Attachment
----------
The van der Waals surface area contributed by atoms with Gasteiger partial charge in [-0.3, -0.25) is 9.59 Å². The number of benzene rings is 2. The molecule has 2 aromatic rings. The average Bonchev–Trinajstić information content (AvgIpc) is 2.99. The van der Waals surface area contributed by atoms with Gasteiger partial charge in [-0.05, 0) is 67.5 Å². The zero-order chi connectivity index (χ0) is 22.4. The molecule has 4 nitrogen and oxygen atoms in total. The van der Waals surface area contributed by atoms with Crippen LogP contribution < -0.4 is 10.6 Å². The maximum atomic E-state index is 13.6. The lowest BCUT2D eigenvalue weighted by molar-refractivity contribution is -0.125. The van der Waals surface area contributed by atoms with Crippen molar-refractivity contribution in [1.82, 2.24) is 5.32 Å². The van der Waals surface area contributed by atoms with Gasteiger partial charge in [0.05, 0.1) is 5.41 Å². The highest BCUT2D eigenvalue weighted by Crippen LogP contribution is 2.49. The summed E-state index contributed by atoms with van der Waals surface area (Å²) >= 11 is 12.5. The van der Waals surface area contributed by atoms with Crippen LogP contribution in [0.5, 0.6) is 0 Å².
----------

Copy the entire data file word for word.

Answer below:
The van der Waals surface area contributed by atoms with Gasteiger partial charge in [-0.3, -0.25) is 9.59 Å². The number of benzene rings is 2. The molecule has 2 aromatic rings. The average Bonchev–Trinajstić information content (AvgIpc) is 2.99. The van der Waals surface area contributed by atoms with Gasteiger partial charge in [-0.05, 0) is 67.5 Å². The zero-order chi connectivity index (χ0) is 22.4. The molecule has 4 nitrogen and oxygen atoms in total. The van der Waals surface area contributed by atoms with Crippen LogP contribution < -0.4 is 10.6 Å². The maximum atomic E-state index is 13.6. The lowest BCUT2D eigenvalue weighted by molar-refractivity contribution is -0.125. The van der Waals surface area contributed by atoms with Crippen molar-refractivity contribution in [1.82, 2.24) is 5.32 Å². The van der Waals surface area contributed by atoms with Gasteiger partial charge in [0.05, 0.1) is 5.41 Å². The highest BCUT2D eigenvalue weighted by Crippen LogP contribution is 2.49. The summed E-state index contributed by atoms with van der Waals surface area (Å²) >= 11 is 12.5. The van der Waals surface area contributed by atoms with Crippen LogP contribution in [0.5, 0.6) is 0 Å².